Becoming an ecommerce technology customer of Amazon Business, as opposed to viewing it as just an online sales channel, can deliver big returns for B2B sellers, says Shalin Shah, vice president of ecommerce and digital strategy at paper manufacturer Georgia-Pacific.

Balancing the pros and cons of selling on Amazon Business can be difficult for B2B sellers. While many sellers realize that they need a presence on Amazon Business for the high traffic volume it attracts and the customer experience it provides, they also know there are drawbacks. Those drawbacks include fierce competition from other sellers, including Amazon itself for commodity goods such as batteries, and transaction fees.

Amazon has data that benefits your business; talk to them about what kind of data you’re looking for and what they are willing to share.

One way sellers can get the most out of the Amazon Business marketplace is to change their perception of Amazon from a third-party sales channel to a provider of ecommerce technology and services, Shalin Shah, vice president of ecommerce and digital strategy for Georgia-Pacific, told an audience earlier this month at the B2B Next Conference and Exhibition. By doing so, suppliers can better leverage their relationship with Amazon Business to get the tools they need to successfully sell through the marketplace, he said. Georgia-Pacific, a subsidiary of Koch Industries Inc., is one of the world’s largest manufacturers and distributors of paper products, dispensers, building products and related chemicals. It sells a range of paper and other products on Amazon.

“Amazon cares about the services it provides its customers, so the mindset a supplier should take is: How can Amazon help me, as a customer, improve the services I am delivering through its marketplace or develop new ones?” Shah said.

How to talk B2B ecommerce with Amazon

A key first step in the process is not assigning a company’s own sales representatives to manage an Amazon Business account. Instead, have the ecommerce team be the liaison to Amazon because they understand the strategic goals of selling through that channel, Shah said.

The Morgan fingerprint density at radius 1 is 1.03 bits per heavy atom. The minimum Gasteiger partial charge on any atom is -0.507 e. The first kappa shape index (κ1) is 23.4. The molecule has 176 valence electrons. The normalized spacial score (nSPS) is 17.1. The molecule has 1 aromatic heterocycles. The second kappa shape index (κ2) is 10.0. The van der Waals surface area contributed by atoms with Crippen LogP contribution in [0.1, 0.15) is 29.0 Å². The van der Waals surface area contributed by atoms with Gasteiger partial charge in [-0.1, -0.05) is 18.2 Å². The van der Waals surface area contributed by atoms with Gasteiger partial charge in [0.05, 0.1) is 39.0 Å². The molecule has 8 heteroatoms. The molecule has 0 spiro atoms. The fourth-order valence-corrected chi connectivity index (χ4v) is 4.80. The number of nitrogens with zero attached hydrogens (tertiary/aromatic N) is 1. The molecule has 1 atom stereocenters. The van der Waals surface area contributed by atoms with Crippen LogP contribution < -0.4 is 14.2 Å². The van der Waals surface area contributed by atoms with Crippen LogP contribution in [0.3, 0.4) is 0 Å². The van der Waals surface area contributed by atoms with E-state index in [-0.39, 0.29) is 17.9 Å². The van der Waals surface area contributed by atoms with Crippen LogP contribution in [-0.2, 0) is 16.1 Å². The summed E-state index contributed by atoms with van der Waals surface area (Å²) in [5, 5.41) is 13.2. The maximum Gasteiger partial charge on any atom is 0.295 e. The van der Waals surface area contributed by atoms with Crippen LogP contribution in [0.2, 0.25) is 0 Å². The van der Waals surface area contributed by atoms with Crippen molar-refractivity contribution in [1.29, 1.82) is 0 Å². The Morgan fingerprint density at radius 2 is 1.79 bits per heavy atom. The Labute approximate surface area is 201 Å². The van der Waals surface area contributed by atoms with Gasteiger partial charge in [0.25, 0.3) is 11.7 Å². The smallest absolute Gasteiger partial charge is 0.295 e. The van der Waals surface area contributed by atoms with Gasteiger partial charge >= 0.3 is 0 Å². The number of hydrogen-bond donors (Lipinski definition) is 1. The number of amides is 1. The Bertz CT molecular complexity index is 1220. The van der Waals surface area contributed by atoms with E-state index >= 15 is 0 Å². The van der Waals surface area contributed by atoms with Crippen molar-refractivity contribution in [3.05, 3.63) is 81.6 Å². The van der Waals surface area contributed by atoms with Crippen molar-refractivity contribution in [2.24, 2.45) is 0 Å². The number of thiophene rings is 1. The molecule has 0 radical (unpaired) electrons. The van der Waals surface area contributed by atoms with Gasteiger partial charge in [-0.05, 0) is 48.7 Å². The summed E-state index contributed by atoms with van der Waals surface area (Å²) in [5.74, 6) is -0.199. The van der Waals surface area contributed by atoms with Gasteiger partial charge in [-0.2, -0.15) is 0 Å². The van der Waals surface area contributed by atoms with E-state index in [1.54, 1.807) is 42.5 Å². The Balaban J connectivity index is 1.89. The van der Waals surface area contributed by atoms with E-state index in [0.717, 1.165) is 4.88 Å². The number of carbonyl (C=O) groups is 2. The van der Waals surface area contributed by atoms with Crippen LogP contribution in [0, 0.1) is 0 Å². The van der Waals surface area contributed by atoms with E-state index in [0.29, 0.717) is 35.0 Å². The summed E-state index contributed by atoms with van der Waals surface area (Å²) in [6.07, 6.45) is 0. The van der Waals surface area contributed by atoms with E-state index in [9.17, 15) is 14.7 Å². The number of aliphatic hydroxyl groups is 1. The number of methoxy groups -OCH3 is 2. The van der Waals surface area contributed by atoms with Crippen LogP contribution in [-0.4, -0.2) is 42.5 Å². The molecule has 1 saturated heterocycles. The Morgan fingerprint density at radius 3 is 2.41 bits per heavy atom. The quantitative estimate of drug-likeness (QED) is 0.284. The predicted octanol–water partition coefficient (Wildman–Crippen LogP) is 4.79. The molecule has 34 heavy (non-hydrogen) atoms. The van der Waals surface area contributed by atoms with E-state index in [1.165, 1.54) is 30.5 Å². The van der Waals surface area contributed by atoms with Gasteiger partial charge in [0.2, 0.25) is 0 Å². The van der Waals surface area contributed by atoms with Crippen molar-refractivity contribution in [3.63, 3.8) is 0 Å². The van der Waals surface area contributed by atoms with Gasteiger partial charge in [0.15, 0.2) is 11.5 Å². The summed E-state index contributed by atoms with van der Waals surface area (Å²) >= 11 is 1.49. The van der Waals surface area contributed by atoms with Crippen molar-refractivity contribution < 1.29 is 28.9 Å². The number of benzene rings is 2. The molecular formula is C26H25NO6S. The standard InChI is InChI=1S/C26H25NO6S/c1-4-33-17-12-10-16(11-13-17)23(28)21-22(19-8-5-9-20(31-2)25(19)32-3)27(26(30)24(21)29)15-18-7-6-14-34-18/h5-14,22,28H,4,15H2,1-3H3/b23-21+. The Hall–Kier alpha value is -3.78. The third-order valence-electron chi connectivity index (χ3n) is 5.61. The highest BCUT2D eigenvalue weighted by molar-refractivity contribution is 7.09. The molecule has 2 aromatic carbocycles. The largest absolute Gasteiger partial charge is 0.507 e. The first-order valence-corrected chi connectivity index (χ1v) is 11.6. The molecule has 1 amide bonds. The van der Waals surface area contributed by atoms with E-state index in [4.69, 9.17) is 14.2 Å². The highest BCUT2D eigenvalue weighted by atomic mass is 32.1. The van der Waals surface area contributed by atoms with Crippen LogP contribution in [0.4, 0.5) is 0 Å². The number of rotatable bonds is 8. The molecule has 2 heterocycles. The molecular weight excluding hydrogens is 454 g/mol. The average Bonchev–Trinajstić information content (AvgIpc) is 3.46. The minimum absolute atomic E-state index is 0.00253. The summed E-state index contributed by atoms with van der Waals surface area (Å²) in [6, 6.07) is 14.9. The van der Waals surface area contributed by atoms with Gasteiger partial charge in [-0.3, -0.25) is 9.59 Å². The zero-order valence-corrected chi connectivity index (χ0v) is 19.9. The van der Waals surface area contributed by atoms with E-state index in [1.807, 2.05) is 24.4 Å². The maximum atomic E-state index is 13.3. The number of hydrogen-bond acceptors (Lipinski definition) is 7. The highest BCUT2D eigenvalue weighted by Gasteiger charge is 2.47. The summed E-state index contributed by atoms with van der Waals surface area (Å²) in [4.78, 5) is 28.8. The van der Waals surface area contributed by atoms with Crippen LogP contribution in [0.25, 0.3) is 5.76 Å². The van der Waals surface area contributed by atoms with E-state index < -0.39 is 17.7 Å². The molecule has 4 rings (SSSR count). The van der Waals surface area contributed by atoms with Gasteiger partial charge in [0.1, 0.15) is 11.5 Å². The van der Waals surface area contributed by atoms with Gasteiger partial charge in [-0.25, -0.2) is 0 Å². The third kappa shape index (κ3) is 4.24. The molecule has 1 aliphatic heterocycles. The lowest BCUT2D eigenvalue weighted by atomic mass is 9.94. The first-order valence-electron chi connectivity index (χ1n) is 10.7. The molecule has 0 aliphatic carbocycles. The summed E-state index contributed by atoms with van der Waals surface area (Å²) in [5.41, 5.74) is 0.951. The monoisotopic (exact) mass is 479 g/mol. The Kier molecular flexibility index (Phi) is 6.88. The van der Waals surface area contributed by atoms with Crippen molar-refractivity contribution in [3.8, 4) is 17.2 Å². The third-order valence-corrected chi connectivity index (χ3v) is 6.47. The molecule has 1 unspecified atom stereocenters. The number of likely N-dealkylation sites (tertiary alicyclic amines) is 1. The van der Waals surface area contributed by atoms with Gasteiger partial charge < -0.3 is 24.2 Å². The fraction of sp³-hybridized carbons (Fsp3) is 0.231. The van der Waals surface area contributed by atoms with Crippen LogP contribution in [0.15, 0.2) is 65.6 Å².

“Sales representatives don’t understand the technology needed to sell through Amazon or how to strategically manage the relationship with Amazon,” Shah said. “You want to able to talk use-case studies with Amazon because that is their language. Becoming a customer of Amazon Web Services, for example, allows you to dictate what functionality your store needs.”

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Sellers shouldn’t be timid about asking Amazon to make use of its data on marketplace buying activity, he added. Amazon Business gathers data from buyers as they browse the ecommerce site, and it uses that data to build a 360-degree buyer profile that can be used to recommend products. Product recommendations simplify the purchasing process by helping buyers quickly zero-in on the products they need.

Tapping into Amazon’s data

“Amazon has data that benefits your business; talk to them about what kind of data you’re looking for and what they are willing to share,” Shah said.

In other words, push Amazon to provide better data sets that can increase sales, and don’t just accept what it wants to give you, Shah added.

One area where sellers fall down in negotiations with Amazon Business is in saying “No” to listing their best products, Shah said. Georgia-Pacific, for example, does not offer its top-two selling products on Amazon Business; that strategy helps it maintain a strong negotiating position, Shah said.

“Saying no to Amazon provides leverage in negotiations because Amazon doesn’t like it when you say no,” said Shah. “Think what it is that you want or need from Amazon. If you can’t dictate terms, don’t sell on Amazon.”

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The potential ROI of selling on Amazon

Suppliers should also remember that, as a technology company, Amazon Business has vast resources for building new webstore features and can typically build those features faster and cheaper than a supplier can in-house, Shah said. Granted, he added, the seller has to pay for Amazon’s technology services, but the speed to market and the potential return on investment can be huge, he said.

“By taking an investor mindset to having Amazon develop new functionality, suppliers come to understand that while 90% of the dollars spent on these endeavors will go nowhere, the 10% that succeed will make up for those losses—and then some,” Shah said.

While 85% of Georgia-Pacific’s sales are through its traditional distribution channels, a ratio Shah does not expect to change, most of its distributors lack the technological prowess of Amazon, he said. “Try thinking of Amazon as a technology vendor and see how it works,” he added.

By changing their approach to Amazon Business, Shah said, suppliers will come to understand that they stand more to gain by being an ecommerce technology and services customer of Amazon than just a seller trying to figure its own way of doing business on the marketplace. “Managing Amazon as just a sales channel rarely works,” he said.

Peter Lucas is a Highland Park, Illinois-based freelance journalist covering business and technology.

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